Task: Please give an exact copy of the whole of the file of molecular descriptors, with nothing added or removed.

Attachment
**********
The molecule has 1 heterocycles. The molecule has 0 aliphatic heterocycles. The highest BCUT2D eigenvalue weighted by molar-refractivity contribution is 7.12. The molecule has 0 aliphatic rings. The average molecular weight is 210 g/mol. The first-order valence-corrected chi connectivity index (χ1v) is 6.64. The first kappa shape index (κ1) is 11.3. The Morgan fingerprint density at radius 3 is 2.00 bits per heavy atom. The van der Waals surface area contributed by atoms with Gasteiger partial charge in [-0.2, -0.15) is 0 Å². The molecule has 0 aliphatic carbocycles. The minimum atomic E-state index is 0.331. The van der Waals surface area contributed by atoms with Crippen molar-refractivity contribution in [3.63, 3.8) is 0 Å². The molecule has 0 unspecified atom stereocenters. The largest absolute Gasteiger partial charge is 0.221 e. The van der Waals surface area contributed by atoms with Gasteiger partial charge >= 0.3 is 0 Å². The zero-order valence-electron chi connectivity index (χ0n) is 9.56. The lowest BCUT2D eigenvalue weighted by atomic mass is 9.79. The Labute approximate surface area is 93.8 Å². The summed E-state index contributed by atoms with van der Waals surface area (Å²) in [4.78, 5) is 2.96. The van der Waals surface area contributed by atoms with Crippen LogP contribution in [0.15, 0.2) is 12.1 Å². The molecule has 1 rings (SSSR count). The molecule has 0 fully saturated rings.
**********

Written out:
The molecule has 1 heterocycles. The molecule has 0 aliphatic heterocycles. The highest BCUT2D eigenvalue weighted by molar-refractivity contribution is 7.12. The molecule has 0 aliphatic rings. The average molecular weight is 210 g/mol. The first-order valence-corrected chi connectivity index (χ1v) is 6.64. The first kappa shape index (κ1) is 11.3. The Morgan fingerprint density at radius 3 is 2.00 bits per heavy atom. The van der Waals surface area contributed by atoms with Gasteiger partial charge in [-0.2, -0.15) is 0 Å². The molecule has 0 aliphatic carbocycles. The minimum atomic E-state index is 0.331. The van der Waals surface area contributed by atoms with Crippen molar-refractivity contribution in [3.63, 3.8) is 0 Å². The molecule has 0 unspecified atom stereocenters. The largest absolute Gasteiger partial charge is 0.221 e. The van der Waals surface area contributed by atoms with Gasteiger partial charge >= 0.3 is 0 Å². The zero-order valence-electron chi connectivity index (χ0n) is 9.56. The lowest BCUT2D eigenvalue weighted by atomic mass is 9.79. The Labute approximate surface area is 93.8 Å². The summed E-state index contributed by atoms with van der Waals surface area (Å²) in [4.78, 5) is 2.96. The van der Waals surface area contributed by atoms with Crippen LogP contribution in [0.15, 0.2) is 12.1 Å². The molecule has 1 rings (SSSR count). The molecule has 0 fully saturated rings.